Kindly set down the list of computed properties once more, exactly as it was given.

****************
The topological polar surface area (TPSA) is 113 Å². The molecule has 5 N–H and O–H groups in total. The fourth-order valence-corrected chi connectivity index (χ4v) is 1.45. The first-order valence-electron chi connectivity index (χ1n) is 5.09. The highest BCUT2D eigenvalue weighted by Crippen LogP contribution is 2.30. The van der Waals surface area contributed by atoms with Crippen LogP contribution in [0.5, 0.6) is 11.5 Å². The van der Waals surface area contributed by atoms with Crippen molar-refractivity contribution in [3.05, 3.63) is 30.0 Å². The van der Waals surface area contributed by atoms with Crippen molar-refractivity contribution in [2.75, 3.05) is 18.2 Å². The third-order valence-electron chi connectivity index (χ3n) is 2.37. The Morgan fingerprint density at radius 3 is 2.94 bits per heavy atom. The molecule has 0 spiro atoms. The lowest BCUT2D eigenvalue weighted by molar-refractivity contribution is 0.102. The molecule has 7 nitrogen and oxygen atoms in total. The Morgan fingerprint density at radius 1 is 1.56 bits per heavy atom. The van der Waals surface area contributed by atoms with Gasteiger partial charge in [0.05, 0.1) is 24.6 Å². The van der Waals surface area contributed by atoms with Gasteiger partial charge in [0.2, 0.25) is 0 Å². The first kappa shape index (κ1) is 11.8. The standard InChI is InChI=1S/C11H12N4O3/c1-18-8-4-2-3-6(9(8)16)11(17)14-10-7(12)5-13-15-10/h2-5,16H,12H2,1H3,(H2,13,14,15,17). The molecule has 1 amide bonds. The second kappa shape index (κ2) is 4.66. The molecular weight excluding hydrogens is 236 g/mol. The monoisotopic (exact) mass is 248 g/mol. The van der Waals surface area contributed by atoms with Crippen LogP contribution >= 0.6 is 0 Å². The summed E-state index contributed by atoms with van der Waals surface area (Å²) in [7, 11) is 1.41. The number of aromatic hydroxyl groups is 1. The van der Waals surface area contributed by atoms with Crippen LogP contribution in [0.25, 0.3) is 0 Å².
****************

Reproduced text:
The topological polar surface area (TPSA) is 113 Å². The molecule has 5 N–H and O–H groups in total. The fourth-order valence-corrected chi connectivity index (χ4v) is 1.45. The first-order valence-electron chi connectivity index (χ1n) is 5.09. The highest BCUT2D eigenvalue weighted by Crippen LogP contribution is 2.30. The van der Waals surface area contributed by atoms with Crippen LogP contribution in [0.5, 0.6) is 11.5 Å². The van der Waals surface area contributed by atoms with Crippen molar-refractivity contribution in [3.05, 3.63) is 30.0 Å². The van der Waals surface area contributed by atoms with Crippen molar-refractivity contribution in [2.75, 3.05) is 18.2 Å². The third-order valence-electron chi connectivity index (χ3n) is 2.37. The Morgan fingerprint density at radius 3 is 2.94 bits per heavy atom. The molecule has 0 spiro atoms. The lowest BCUT2D eigenvalue weighted by molar-refractivity contribution is 0.102. The molecule has 7 nitrogen and oxygen atoms in total. The Morgan fingerprint density at radius 1 is 1.56 bits per heavy atom. The van der Waals surface area contributed by atoms with Gasteiger partial charge in [0.05, 0.1) is 24.6 Å². The van der Waals surface area contributed by atoms with Gasteiger partial charge in [0.2, 0.25) is 0 Å². The first kappa shape index (κ1) is 11.8. The standard InChI is InChI=1S/C11H12N4O3/c1-18-8-4-2-3-6(9(8)16)11(17)14-10-7(12)5-13-15-10/h2-5,16H,12H2,1H3,(H2,13,14,15,17). The molecule has 1 amide bonds. The second kappa shape index (κ2) is 4.66. The molecular weight excluding hydrogens is 236 g/mol. The monoisotopic (exact) mass is 248 g/mol. The van der Waals surface area contributed by atoms with Crippen LogP contribution >= 0.6 is 0 Å². The summed E-state index contributed by atoms with van der Waals surface area (Å²) in [7, 11) is 1.41. The number of aromatic hydroxyl groups is 1. The van der Waals surface area contributed by atoms with Crippen LogP contribution in [0.25, 0.3) is 0 Å².